A Chef's Guide to Shopping the Hmongtown Marketplace
If you can make it past Frogtown, through the organized mess in the light rail construction zone, just north of all that you’ll find an often written about St. Paul food gem called the Hmongtown Marketplace.
The Hmongtown Marketplace occupies the old Knox Lumberyard near Como and Marion, with an outdoor market during the more clement months in the back lot. Within two main buildings, vendors in stalls, parceled in byzantine patterns throughout the buildings, sell everything from toilet paper to live chickens, with roughly a third of the stalls dedicated to food. Shoppers, mostly Hmong, fill the halls, jostling as they go, to loud music and the sounds of martial arts films. For the first-time visitor, the experience can be intimidating.
If you are planning your first trip or maybe have already gone and seeing the confusion, turned tail for the door, here is a plan on how to do it, and make a meal of it.
First, head to the outdoor market in between the two main buildings and buy produce from the local farmers. Make sure to get stuff for a salad—I prefer greens that work well for wraps, like leaf lettuce, and herbs, like mint, cilantro, and thai basil.
Next, go to the east building and buy vegetables and imported tropical fruits on tables laden with colorful and healthy fruits and vegetables. Ask for samples and advice on which fruits suit your taste. I like the longans, lychees, mangoes, and guava—all lush fruits.
Head south through the building, back toward the parking lot, and visit the small butcher shop. Stop and take pictures of the odd cuts of meat, like brain, stomach, feet, and liver. Purchase a pack of Hmong sausages for the grill. These fresh ground pork sausages get flavor from lemon grass, cilantro, and chilies. They come in small links, like breakfast sausages, and larger—the size of a long bratwurst.
Go back to your car to make a drop and relieve your arms from the tug of filled grocery bags, and then head to your last stop in the western building—the food court.
Here is where you can get the base for your meal, buying flavorful to-go foods from the line of vendors selling salads (like papaya and larb), barbequed meats and poultry, and stews both simple and exotic, like beef and greens, or tendon, or even the always popular rooster testicles—though maybe we should save those for your second visit.
Get some rice. They have jasmine rice, nutty and perfumed, or sticky rice, usually eaten rolled into little balls with your hands or my favorite bamboo, steamed in the hollow sections of bamboo wood and consequently steeped with woodsy flavor.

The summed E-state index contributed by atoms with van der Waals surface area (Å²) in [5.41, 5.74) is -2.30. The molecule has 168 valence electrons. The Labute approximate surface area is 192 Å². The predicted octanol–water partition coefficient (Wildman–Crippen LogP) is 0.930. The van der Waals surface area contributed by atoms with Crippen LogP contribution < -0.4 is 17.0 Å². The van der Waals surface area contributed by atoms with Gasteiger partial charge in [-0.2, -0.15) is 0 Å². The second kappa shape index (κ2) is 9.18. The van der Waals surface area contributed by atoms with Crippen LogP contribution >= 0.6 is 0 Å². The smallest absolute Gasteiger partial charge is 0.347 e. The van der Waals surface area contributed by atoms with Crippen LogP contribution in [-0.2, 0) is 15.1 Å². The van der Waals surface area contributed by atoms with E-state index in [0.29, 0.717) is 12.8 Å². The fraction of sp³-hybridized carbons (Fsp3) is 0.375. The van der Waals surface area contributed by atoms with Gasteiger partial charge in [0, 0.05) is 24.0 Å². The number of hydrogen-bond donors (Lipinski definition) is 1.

Pick up a few fried spring rolls for snacks, and if the sausages won’t satisfy your meat craving, add on some spicy barbequed beef or pork ribs, sold by the pound and cut to order with a heavy cleaver.
Lastly, try a cold dish like larb, a salad made here with shredded chicken, lemon grass, spices, and toasted rice. Green papaya salad is another popular choice, custom-made in individual batches in wooden mortar and pestles. They start with chilies and garlic, then add sugar and MSG, followed by tomatoes, long beans, and thai eggplant and lime, then fish sauce and fermented crab, and finally green papaya. They mash it all together, and then let the customers take a taste before serving the salad with a garnish of chopped peanuts. I get mine spicy (five to six chilies), light on the crab (super pungent), light on the MSG (not sure why, just because) and heavy on the peanuts for balance and crunch.
Now, head for home, light up the grill, and lay out your meal.
Cook the sausages and then cut them into thin slices at an angle. Cut the fried spring rolls into pieces for sharing. Put the rice and green papaya into bowls. Assemble the leaf lettuce and herbs into piles and use them to make wraps with a chunk of meat or spring roll in the center, some rice to hold it together, and the papaya salad as a spicy garnish. Clean and peel the fruit for a sweet and light dessert.
Ultimately, it’s a big market with lots to offer and this is just one way to enjoy it. Let me know about your favorites and what you discover, and for those of you still intimidated and needing more encouragement: I dare you!